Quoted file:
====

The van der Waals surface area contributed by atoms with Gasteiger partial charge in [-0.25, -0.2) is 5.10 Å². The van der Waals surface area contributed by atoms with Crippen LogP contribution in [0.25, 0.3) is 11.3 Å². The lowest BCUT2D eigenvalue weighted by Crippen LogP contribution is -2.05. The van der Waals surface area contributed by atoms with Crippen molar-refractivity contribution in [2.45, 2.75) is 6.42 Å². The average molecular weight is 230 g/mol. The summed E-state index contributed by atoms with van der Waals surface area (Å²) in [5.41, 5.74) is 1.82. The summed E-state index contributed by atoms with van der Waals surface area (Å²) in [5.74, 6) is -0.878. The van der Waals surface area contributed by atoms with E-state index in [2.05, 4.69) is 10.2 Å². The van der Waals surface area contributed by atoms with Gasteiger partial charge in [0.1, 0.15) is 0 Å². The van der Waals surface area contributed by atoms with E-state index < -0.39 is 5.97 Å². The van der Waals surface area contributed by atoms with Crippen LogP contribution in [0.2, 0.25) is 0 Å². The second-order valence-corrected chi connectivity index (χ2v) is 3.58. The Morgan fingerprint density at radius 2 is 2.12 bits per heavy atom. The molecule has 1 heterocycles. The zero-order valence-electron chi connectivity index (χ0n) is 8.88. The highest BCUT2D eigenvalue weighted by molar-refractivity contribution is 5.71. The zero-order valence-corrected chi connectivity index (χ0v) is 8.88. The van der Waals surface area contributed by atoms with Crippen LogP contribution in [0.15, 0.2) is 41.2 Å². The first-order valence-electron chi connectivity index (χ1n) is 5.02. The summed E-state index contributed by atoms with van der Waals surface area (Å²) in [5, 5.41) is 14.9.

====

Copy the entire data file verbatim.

The van der Waals surface area contributed by atoms with Gasteiger partial charge in [-0.25, -0.2) is 5.10 Å². The van der Waals surface area contributed by atoms with Crippen LogP contribution in [0.25, 0.3) is 11.3 Å². The lowest BCUT2D eigenvalue weighted by Crippen LogP contribution is -2.05. The van der Waals surface area contributed by atoms with Crippen molar-refractivity contribution in [2.45, 2.75) is 6.42 Å². The average molecular weight is 230 g/mol. The summed E-state index contributed by atoms with van der Waals surface area (Å²) in [5.41, 5.74) is 1.82. The summed E-state index contributed by atoms with van der Waals surface area (Å²) in [5.74, 6) is -0.878. The van der Waals surface area contributed by atoms with E-state index in [2.05, 4.69) is 10.2 Å². The van der Waals surface area contributed by atoms with Gasteiger partial charge in [0.1, 0.15) is 0 Å². The van der Waals surface area contributed by atoms with E-state index < -0.39 is 5.97 Å². The van der Waals surface area contributed by atoms with Crippen LogP contribution in [0.2, 0.25) is 0 Å². The second-order valence-corrected chi connectivity index (χ2v) is 3.58. The Morgan fingerprint density at radius 2 is 2.12 bits per heavy atom. The molecule has 1 heterocycles. The zero-order valence-electron chi connectivity index (χ0n) is 8.88. The highest BCUT2D eigenvalue weighted by molar-refractivity contribution is 5.71. The zero-order valence-corrected chi connectivity index (χ0v) is 8.88. The van der Waals surface area contributed by atoms with Crippen LogP contribution in [0.15, 0.2) is 41.2 Å². The first-order valence-electron chi connectivity index (χ1n) is 5.02. The summed E-state index contributed by atoms with van der Waals surface area (Å²) in [5, 5.41) is 14.9.